Geneva – In a strong statement issued today, United Nations experts have called on Pakistan to immediately cancel its plans to deport 1.4 million Afghan nationals back to their home country. This decision by Pakistan, which has been a host to millions of Afghans for decades, has raised concerns about the safety and well-being of the affected individuals, especially in the wake of the ongoing humanitarian crisis in Afghanistan and serious human rights concerns.
The Government of Pakistan recently announced its intention to deport all “undocumented” foreign nationals by November 1, 2023, with the threat of deportation to their countries of origin looming for those who fail to comply.
The proposed deportations would profoundly impact over 1.4 million Afghan nationals, many of whom sought refuge in Pakistan due to dire human rights circumstances and the unfolding humanitarian crisis in Afghanistan.
The UN experts expressed deep concerns about the potential for refoulement of Afghan nationals to Afghanistan, including vulnerable groups such as families, women, and children. This raises concerns that these individuals could be exposed to irreparable harm, including serious human rights violations and abuses, upon their return to Afghanistan.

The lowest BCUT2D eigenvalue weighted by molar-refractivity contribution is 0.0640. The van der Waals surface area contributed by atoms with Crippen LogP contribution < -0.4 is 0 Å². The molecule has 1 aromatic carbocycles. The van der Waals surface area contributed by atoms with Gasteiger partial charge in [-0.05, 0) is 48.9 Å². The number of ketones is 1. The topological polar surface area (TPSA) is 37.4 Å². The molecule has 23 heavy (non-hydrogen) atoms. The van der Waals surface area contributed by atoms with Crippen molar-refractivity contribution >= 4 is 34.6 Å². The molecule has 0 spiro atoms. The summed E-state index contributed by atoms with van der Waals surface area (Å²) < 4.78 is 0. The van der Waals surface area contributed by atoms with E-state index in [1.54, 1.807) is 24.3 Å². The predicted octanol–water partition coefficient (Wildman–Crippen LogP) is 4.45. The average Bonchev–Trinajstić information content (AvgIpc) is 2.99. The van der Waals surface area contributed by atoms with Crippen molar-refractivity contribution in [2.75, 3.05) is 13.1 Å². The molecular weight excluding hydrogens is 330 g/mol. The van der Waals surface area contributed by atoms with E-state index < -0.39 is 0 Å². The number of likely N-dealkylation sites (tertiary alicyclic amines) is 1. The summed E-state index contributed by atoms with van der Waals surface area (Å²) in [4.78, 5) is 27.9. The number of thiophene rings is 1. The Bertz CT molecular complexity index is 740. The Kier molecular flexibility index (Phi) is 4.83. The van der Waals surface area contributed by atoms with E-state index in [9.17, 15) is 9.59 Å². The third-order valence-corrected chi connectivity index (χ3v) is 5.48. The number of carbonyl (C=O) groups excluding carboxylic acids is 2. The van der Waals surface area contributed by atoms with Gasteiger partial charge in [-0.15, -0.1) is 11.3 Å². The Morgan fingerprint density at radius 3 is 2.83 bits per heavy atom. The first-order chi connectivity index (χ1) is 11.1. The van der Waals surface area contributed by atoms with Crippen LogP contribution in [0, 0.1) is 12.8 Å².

The experts stated, “We urge Pakistan to uphold the absolute and non-derogable principle of non-refoulement and prevent collective expulsion and forced return.”
Furthermore, they emphasized that the lack of domestic asylum laws and procedures does not exempt states from their obligations to uphold the principle of non-refoulement under international human rights and customary law. This prohibition is explicitly outlined in the Convention against Torture and Other Cruel, Inhuman, or Degrading Treatment or Punishment, to which Pakistan is a State party.
The UN experts had previously called on Pakistan to halt deportations of Afghan nationals following the Taliban’s takeover, expressing the need to reassess Afghanistan’s circumstances and human rights situation before considering any returns.
“Pakistan should stop all forced returns and continue to host Afghan nationals who fled for safety. The government must also ensure their full access to procedures where their individual human rights protection needs and their need for effective protection in line with international human rights and refugee standards are fully assessed,” the experts emphasized.
Reports of arrests, exploitation, and undignified treatment of Afghans living in Pakistan have also raised concerns, particularly since Pakistan announced its repatriation plans. The experts stressed that priority should be given to individuals with heightened protection needs, including Afghan women, girls, the elderly, former Afghan government officials, security personnel, human rights defenders, civil society activists, and media workers facing persecution based on gender, religious, or ethnic grounds.
While acknowledging Pakistan’s longstanding hospitality toward Afghan nationals, the experts called on the international community and Member States to facilitate the safe resettlement of Afghans at risk in other countries and ensure their protection.
The experts concluded their statement by urging Pakistan to continue collaborating with relevant UN entities to ensure the protection of those seeking safety within its borders.